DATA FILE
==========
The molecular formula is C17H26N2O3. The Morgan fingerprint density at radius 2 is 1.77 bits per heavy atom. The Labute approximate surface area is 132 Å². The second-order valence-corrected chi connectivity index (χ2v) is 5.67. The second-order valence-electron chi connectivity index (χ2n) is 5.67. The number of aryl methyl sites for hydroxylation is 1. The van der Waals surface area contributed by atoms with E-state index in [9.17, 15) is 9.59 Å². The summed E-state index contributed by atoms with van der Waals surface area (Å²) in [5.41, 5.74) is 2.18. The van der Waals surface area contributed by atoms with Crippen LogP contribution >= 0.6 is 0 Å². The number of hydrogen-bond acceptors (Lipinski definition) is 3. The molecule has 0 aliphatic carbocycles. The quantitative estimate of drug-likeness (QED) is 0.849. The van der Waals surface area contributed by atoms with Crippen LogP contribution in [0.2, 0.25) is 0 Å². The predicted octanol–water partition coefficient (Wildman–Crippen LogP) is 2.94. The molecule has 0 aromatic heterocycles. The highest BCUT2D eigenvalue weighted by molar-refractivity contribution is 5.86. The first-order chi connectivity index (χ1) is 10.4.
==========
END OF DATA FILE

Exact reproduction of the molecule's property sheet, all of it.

The molecular formula is C17H26N2O3. The Morgan fingerprint density at radius 2 is 1.77 bits per heavy atom. The Labute approximate surface area is 132 Å². The second-order valence-corrected chi connectivity index (χ2v) is 5.67. The second-order valence-electron chi connectivity index (χ2n) is 5.67. The number of aryl methyl sites for hydroxylation is 1. The van der Waals surface area contributed by atoms with E-state index in [9.17, 15) is 9.59 Å². The summed E-state index contributed by atoms with van der Waals surface area (Å²) in [5.41, 5.74) is 2.18. The van der Waals surface area contributed by atoms with Crippen LogP contribution >= 0.6 is 0 Å². The number of hydrogen-bond acceptors (Lipinski definition) is 3. The molecule has 0 aliphatic carbocycles. The quantitative estimate of drug-likeness (QED) is 0.849. The van der Waals surface area contributed by atoms with Crippen LogP contribution in [0.2, 0.25) is 0 Å². The predicted octanol–water partition coefficient (Wildman–Crippen LogP) is 2.94. The molecule has 0 aromatic heterocycles. The highest BCUT2D eigenvalue weighted by molar-refractivity contribution is 5.86. The first-order chi connectivity index (χ1) is 10.4.